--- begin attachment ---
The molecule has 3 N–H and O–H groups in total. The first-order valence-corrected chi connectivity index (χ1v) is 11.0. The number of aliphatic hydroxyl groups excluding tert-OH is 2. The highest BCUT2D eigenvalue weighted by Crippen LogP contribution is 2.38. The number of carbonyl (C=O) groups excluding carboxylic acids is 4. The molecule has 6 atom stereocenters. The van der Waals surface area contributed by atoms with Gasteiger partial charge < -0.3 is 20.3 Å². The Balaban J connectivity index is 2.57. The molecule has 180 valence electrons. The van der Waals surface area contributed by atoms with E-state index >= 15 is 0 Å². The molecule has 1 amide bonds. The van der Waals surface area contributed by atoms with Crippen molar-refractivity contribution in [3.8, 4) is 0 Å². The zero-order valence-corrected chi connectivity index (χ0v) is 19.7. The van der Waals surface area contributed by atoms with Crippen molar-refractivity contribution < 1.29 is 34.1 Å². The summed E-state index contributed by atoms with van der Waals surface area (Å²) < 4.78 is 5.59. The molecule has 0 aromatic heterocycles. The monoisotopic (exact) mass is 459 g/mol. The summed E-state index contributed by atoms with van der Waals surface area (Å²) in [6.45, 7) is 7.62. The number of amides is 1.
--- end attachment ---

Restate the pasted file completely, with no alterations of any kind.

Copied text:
The molecule has 3 N–H and O–H groups in total. The first-order valence-corrected chi connectivity index (χ1v) is 11.0. The number of aliphatic hydroxyl groups excluding tert-OH is 2. The highest BCUT2D eigenvalue weighted by Crippen LogP contribution is 2.38. The number of carbonyl (C=O) groups excluding carboxylic acids is 4. The molecule has 6 atom stereocenters. The van der Waals surface area contributed by atoms with Gasteiger partial charge < -0.3 is 20.3 Å². The Balaban J connectivity index is 2.57. The molecule has 180 valence electrons. The van der Waals surface area contributed by atoms with E-state index >= 15 is 0 Å². The molecule has 1 amide bonds. The van der Waals surface area contributed by atoms with Crippen molar-refractivity contribution in [3.8, 4) is 0 Å². The zero-order valence-corrected chi connectivity index (χ0v) is 19.7. The van der Waals surface area contributed by atoms with Crippen molar-refractivity contribution < 1.29 is 34.1 Å². The summed E-state index contributed by atoms with van der Waals surface area (Å²) < 4.78 is 5.59. The molecule has 0 aromatic heterocycles. The monoisotopic (exact) mass is 459 g/mol. The summed E-state index contributed by atoms with van der Waals surface area (Å²) in [6.45, 7) is 7.62. The number of amides is 1.